fore he alters it to my born. But Why Grumio said that winter had the common reading is right, tamed Curtis was for his flowness and the meaning is that he had in thewing Grumio to a good fire. Made Curtis a cuckold. Besides, all the joke consists in
tress, whose hand, the being now at hand, thou shalt foon feel to thy cold comfort, for being now in thy hot office.
Curt. I pr’ythee, good Gremio, tell me, how goes the world?
Gru. A cold world, Curtis, in every office but thine; and therefore, fire : do thy duty, and have thy duty; for my master and mistress are almost frozen to death..
Curt. There's fire ready; and therefore, good Grumio, the news.
Gru. Why, ' Jack boy, hio boy, and as much news as thou wilt..
Curt. Come, you are so full of conycatching.
Gru. Why therefore, fire : for I have caught extream cold. Where's the cook? is fupper ready, the house trimm'd, rushes strew'd, cobwebs swept, the servingmen in their new fuftian, their white stockings, and every officer his wedding garment on ? s be the Jacks fair within, the Jills fair without, carpets laid, and every thing in order ?
Curt. All ready: and therefore, I pray thee, what news?
Gru. First, know my horse is tired,, my master and mistress fall’n out.
Gru. Out of their faddles into the dirt; and thereby hangs a tale.
Curt. Let's ha't, good Grumio.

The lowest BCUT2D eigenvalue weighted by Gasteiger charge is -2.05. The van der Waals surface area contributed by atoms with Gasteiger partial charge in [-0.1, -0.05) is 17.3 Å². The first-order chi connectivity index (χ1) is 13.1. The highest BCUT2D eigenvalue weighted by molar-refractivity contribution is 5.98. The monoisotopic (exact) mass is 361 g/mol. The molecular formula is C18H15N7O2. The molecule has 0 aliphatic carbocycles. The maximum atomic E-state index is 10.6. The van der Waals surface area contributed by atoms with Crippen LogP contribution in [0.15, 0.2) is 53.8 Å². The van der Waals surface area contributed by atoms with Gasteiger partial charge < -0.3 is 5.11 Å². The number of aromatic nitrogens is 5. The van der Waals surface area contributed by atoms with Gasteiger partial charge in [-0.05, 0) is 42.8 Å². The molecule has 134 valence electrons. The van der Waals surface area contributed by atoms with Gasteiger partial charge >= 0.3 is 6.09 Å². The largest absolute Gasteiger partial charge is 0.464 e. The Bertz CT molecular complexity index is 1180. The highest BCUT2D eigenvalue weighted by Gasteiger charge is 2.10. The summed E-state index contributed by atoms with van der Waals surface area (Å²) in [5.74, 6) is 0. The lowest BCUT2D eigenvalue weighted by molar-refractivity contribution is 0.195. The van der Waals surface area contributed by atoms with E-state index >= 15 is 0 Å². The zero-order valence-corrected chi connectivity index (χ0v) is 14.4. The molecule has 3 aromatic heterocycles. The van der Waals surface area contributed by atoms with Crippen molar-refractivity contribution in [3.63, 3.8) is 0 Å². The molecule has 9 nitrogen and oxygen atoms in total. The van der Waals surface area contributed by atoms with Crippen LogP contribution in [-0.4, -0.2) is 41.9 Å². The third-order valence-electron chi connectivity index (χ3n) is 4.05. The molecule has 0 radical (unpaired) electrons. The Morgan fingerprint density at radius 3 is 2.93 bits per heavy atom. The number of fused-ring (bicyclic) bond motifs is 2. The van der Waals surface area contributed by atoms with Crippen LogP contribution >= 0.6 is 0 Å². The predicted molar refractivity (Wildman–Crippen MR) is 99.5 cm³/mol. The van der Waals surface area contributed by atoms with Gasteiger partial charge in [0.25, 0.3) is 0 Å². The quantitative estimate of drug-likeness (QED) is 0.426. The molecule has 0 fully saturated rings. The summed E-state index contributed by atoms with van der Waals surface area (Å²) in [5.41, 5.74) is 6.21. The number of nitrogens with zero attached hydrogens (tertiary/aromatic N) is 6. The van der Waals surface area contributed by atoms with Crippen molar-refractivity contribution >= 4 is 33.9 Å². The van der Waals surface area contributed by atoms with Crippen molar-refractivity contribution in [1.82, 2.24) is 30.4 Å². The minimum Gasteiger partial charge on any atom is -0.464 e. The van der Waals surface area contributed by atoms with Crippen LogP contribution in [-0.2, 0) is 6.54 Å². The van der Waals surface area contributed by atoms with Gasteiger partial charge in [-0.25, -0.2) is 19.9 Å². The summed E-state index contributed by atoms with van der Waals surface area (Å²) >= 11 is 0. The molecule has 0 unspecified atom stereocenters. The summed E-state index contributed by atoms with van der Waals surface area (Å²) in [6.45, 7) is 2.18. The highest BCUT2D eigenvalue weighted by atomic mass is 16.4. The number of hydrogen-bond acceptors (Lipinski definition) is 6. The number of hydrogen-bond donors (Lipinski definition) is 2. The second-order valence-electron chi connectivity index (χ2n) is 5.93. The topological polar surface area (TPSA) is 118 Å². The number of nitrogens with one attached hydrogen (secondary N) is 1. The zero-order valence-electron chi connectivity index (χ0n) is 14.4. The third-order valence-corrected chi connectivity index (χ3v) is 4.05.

? Jack boy, &c.) fragment of the Oxford Editur alters it thus, fome old ballad.]
Are the Jacks fair without, the 8 Be the Jacks fair within, the Jills fair within? Jills fair without ?] i.e. Are What his conceit is in this, I the drinking vessels clean, and confess I know not. the maid servants dress'd? But
Curt. This is to feel a tale, not to hear a tale.
Gru. And therefore 'cis calld a sensible tale: and this cuff was but to knock at your ear, and beseech liftning. Now I begin : imprimis, we came down a foul hill, my master riding behind my mistress.
Curt. Both on one horse?
Gru. Tell thou the tale. But hadst thou not croft me, thou should'st have heard how her horse fell, and she under her horse: thou should'st have heard in how miry a place, how she was bemoil'd, how he left her with the horse upon her, how he beat me because her horse stumbled, how fhe waded through the dirt to pluck him off me; how he swore, how she pray'd that never pray'd before; how I cry'd; how the horses can away; how her bridle was burst: how I loft my crupper ; with many things of worthy memory, which now Ihall die in oblivion, and thou return unexperienc'd to thy grave.
Curt. By this reckoning he is more shrew than the.
Gru. Ay, and that you and the proudest of you all shall find when he comes home. But what talk I of this ? call forth Nathanael, Joseph, Nicholas, Philip, Walter, Sugarsop, and the relt: let their heads be sleekly comb'd, their blue coats brush'd, and their garters of an indifferent knit; let them curt’ly with their left legs, and not presume to touch a hair of my master's horse tail, 'till they kiss their hands. Are they all ready?
Curt They are.
Curt. Do you hear, ho ? you must meet my master to countenance my mistress.
9 Garters of an indifferent that their Garters should be felknit.] What is the sense of this lows ; indifferent, or not different, I know not, unless it means,
one from che other.